Friday, July 07, 2006

First Annual Paramita Museum Ceramic Art Prize

Museums sponsoring art awards in Japan is nothing new; for example the 15th annual MOA Mokichi Okada Award for kogei-'crafts' was recently given to Raku KichizaemonXV. The MOA Museum--sitting atop a mountain on the coastal town of Atami--is a must see--as well as the Miho Museum---for any visitor to Japan. A sister--and the original MOA--is in Hakone and now displays an impressive assortment of Jomon-mid Edo ceramics. Now a bit further down the coast in Mie prefecture is a relatively new museum called the Paramita Museum. As with the two aforementioned museums, religious associations run deep in these institutions, and of course paramita is a Buddhist term with profound meanings. Lots about Buddhist art in general can be viewed on Mark Schumacher's very informative web site:
The Paramita Museum opened its doors in March, 2003 with its first major exhibition's theme of 'The Heart Sutra' inspired works by Ikeda Masuo. The Ikeda works are a main feature of the museum's overall collection as is a look into old Banko wares, of Mie prefecture origin.
So, the love of ceramics continues with a recently inaugurated award and corresponding exhibition of eight ceramic artists. They are as featured in the photo here, top l-r, Miwa Kazuhiko, Mihara Ken, Hayashi Kuniyoshi, Uchida Koichi; bottom l-r, Akiyama Yo, Abe Anjin, Sugiura Yasuyoshi (current exhibition in Tokyo at Muse Tomo until July 23, and Tashima Etsuko. Examples of many of the artist's works can be seen on The exhibition runs until August 31 and more information--only in Japanese though--can be obtained by
(PS-As we all know, the Net is a grand place yet as with anyplace some creeps crawl in. 'Someone' is using an an email address with as the sender; asking for credit confirmation and such; I know most know it's not from me, so please just trash it. Where's the Raid....?)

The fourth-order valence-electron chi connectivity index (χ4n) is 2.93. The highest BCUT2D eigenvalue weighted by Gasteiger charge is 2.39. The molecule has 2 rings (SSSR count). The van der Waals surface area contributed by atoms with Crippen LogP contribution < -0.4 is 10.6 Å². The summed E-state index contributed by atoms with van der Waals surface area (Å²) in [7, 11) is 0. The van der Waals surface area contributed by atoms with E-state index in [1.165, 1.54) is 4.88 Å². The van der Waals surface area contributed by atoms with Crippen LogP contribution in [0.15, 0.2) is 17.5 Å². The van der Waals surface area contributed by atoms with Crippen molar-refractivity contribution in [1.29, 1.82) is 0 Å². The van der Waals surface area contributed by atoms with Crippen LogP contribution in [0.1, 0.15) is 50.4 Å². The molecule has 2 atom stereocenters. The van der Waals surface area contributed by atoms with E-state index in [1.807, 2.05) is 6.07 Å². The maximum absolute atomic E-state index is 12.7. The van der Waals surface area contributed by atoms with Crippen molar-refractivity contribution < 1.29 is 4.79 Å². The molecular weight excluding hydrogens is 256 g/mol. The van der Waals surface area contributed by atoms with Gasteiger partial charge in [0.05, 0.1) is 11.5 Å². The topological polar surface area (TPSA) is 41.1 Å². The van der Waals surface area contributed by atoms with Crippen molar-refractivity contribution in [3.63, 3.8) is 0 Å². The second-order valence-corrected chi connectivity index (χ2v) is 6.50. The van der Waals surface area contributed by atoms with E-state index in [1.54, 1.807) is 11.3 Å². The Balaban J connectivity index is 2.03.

Tuesday, July 04, 2006

Iga's Fujioka Shuhei and Shochu Omimai

Greetings from Mishima,
As the rest of the world--particularly schools--begin summer vacation, Japan still works on with P.M. Koizumi leading the way with his Elvis impersonations and 'cool biz' attitude. Kids are in school through most of July.

The Japanese often send summer gifts and greetings and the main saying is shochu omimai moshiagemasu, or 'I wish you good health during these hot summer days.'
And so we too here send our shochu omimai to all.

The next few weeks for us will also see a slow down for mini-exhibitions although we shall continue to offer single pieces that Robert locates on his everyday
yakimono hunt. Today-July 4th--we uploaded a small selection of recent works--and one older one--from Iga's powerful and graceful Fujioka Shuhei. More about Fujioka can be read on or in our archives on

One other mini-exhibition is on the horizon and that will be Tsujimura Kai.

The autumn will bring Kako Katsumi, Kaneta Masanao and Ajiki Hiro.

Also, our office has taken on a new name although all web pages shall remain the same. Robert Yellin Yakimono Gallery is now how we shall be called.

Please do enjoy whatever summer holidays you may have, take care--lots of water--and may whatever water you 'enter' be crystal clear.

Clear skies and cool breezes....with thanks and much appreciation.